Beginning in the 1800s, Smith Islanders would send these cakes with the watermen on the autumn oyster harvest. Now the cake is often made using a commercial cake mix but with unique additions such as condensed milk, which makes the cake part heavier and more sturdy. It can also be made from scratch using flour. The dessert is baked for any occasion and not reserved only for holidays. Locals told us that girls weren't considered to be marriageable until they could bake a decent Smith Island Cake. Well, I would have been screwed: I still can't bake a cake from scratch.



Smith Islanders have a peculiar accent. Not so much like old English anymore, but it does stand out from the typical southern Maryland accent. Apparently, this accent stems from the island being so isolated throughout the years. It originally was settled in 1686 by English farmers John Evans and John Tyler (hence, Tylerton). Smith Island became a base of operations during the Revolutionary War for British troops.

You'll note, when you visit, that Smith Island, like Tangier Island, is very Methodist. The Methodist church is the largest, and the island is dry due to its Methodist heritage (traditional Methodists eschewed cards, alcohol, and dancing; modern Methodists have largely made their peace with these sins, but the island retains its conservative Methodist heritage).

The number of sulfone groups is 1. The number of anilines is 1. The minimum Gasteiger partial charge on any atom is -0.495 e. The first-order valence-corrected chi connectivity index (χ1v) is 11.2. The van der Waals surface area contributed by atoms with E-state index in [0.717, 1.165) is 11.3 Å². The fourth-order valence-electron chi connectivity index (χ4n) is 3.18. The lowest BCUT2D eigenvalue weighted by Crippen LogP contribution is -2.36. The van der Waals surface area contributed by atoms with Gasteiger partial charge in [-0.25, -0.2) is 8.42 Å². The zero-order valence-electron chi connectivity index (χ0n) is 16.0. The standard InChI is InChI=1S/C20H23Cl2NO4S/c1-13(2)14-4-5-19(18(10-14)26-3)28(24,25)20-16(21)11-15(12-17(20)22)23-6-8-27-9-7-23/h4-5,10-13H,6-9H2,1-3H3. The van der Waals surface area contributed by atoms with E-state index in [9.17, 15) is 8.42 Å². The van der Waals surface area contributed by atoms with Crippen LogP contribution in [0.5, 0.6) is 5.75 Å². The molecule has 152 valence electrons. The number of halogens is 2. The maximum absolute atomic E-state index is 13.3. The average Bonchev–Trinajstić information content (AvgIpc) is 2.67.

So what is there to do on Smith Island? Not much, really. Relax and enjoy the water sights and scenery. Rent a bicycle and ride around the island (that's my top recommendation). Or rent a golf cart -- which is what we did -- and explore the island.



If you stay over night at one of the island's few bed and breakfast inns (2-night minimum stay required), you'll have the opportunity to go kayaking through the island and marshes. The meandering creeks, or "guts," through the island's 8,000 acres of marsh provide extensive opportunities for paddlers and photographers. You could also take a boat over to Tylerton, accessible only by boat, even from Ewell. Or you could take the ferry to one of the other nearby islands, including Tangier.



The shallow waters surrounding Smith Island are a fishing haven for herons, egrets, ibis, osprey and pelicans. The northern part of the island is home to the Martin National Wildlife Refuge, making the island a destination for bird watchers in certain seasons. We didn't venture very far out of Ewell, and only saw a great blue heron, a green heron, and an egret -- ubiquitous throughout wetlands in the mid-Atlantic region, but still very cool birds.

Tip #1: If you rent a golf cart, 30 minutes is plenty to explore the WHOLE area around Ewell. We wre greedy so we rented it for a full hour: we rode around the twice, taking some time to explore the lovely and deteriorating old gable houses. I felt sure they must be haunted, if only with the memories of a way of life that is fast disappearing.





Tip #2: In Ewell, The Bayside Inn and Ruke's (which seemed to be closed on the weekday we were there) are located close to the ferry and the Smith Island Heritage Center. The Bayside Inn also offers hand-scooped ice cream.